Report: Geographic and Temporal Patterns In Green Building

GBIG Staff
Study characterizes geographic patterns in the use of green building strategies

This study, Geographic and Temporal Patterns in Green Building, examines data from green building projects that have achieved certification under the U.S. Green Building Council’s Leadership in Energy and Environmental Design (LEED™) for New Construction rating system in the United States over the last five years. The purpose of the study was to characterize geographic patterns in the use of green building strategies and identify trends in practice over time. Data analysis focused on collections of green building strategies, including total points achievement, achievement within credit categories, and a new concept called a credit index.

Each metric was evaluated across geographic subdivisions (U.S. states) and between two time periods (2006-2008 and 2009-2011). The metrics show substantial geographic variation and shifts over time. Most metrics have unimodal distributions, but their mean values vary along with the degree of skew and variance. All distributions have shifted toward higher levels of achievement between the two time periods, although the magnitude of changes varies for each metric.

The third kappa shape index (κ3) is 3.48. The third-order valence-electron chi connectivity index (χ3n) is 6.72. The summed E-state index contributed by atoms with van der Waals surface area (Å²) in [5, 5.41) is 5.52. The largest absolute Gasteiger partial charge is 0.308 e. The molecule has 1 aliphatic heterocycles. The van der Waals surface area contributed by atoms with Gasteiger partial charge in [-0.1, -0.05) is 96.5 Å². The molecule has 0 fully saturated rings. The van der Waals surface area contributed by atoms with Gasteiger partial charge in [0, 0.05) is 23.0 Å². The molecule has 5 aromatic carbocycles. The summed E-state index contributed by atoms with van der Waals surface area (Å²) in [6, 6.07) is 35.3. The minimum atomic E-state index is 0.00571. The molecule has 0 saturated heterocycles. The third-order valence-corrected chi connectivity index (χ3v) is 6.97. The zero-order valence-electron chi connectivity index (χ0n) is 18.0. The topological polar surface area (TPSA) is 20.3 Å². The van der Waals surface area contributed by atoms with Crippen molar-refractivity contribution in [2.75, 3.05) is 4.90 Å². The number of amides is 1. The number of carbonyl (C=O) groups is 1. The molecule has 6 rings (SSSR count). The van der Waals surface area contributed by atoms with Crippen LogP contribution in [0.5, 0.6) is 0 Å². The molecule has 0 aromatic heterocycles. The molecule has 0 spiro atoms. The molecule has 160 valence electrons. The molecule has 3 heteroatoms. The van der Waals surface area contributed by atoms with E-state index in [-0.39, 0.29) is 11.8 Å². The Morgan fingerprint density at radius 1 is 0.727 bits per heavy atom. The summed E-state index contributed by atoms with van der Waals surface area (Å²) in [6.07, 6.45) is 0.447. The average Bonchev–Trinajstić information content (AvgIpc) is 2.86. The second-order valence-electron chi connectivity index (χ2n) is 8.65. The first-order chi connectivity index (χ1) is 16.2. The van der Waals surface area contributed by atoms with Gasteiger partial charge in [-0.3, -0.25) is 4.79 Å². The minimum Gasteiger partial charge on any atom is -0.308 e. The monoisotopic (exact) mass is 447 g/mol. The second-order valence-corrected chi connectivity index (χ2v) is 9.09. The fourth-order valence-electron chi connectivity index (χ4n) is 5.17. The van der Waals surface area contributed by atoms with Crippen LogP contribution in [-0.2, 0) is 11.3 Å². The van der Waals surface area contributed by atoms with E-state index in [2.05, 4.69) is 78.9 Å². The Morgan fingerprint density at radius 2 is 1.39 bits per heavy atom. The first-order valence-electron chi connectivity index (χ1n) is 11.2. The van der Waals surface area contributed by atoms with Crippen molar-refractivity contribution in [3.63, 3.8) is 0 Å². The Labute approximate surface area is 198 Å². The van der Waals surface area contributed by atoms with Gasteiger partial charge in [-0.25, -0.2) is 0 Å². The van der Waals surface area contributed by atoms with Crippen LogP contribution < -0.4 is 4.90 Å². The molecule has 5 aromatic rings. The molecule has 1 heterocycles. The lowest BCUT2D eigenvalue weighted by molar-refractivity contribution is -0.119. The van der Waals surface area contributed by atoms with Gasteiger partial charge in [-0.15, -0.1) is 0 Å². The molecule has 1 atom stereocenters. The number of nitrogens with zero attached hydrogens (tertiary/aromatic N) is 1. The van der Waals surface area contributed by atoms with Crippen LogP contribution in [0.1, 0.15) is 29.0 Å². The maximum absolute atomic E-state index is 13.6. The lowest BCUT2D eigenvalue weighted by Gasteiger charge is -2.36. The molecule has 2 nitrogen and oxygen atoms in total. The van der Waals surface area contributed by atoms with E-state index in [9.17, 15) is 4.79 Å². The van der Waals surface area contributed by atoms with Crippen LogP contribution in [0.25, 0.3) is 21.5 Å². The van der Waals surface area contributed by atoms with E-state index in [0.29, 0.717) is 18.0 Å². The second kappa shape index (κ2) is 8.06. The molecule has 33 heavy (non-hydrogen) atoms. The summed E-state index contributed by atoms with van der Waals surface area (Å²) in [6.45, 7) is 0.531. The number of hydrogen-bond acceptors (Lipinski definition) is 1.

On average, LEED projects certified during the period of 2009-2011 received recognition for a greater fraction of available credits than projects during the period 2006-2008. The results of the analysis demonstrate significant geographic variation in green building practice across multiple metrics. The data indicate specific areas of high achievement and, conversely, other areas that have yet to adopt practices that are commonly used elsewhere.

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From Geographic and Temporal Patterns in Green Building Practice

These patterns underscore the geographic complexity and temporal dynamism of the green building movement. These patterns and trends are also a significant measure of market transformation suggesting that market participants are increasingly willing and able to adopt higher performance practices. Beyond these general observations, this study does not explicitly attempt to assign causal factors to the patterns identified in the data. Nearly every figure suggests important questions about constraints on the diffusion of innovation and the adoption of specific practices. Over time, these findings will provide the basis for more detailed investigations to understand past, present, and future green building practice.

GBIG Staff
USGBC research program staff, creators of the Green Building Information Gateway

Related resources and references

Geographic and Temporal Patterns in Green Building Practice: A Preliminary Analysis of LEED NC Project Data  Chris Pyke, Joel Ann Todd, Adam Rohloff, Brendan Owens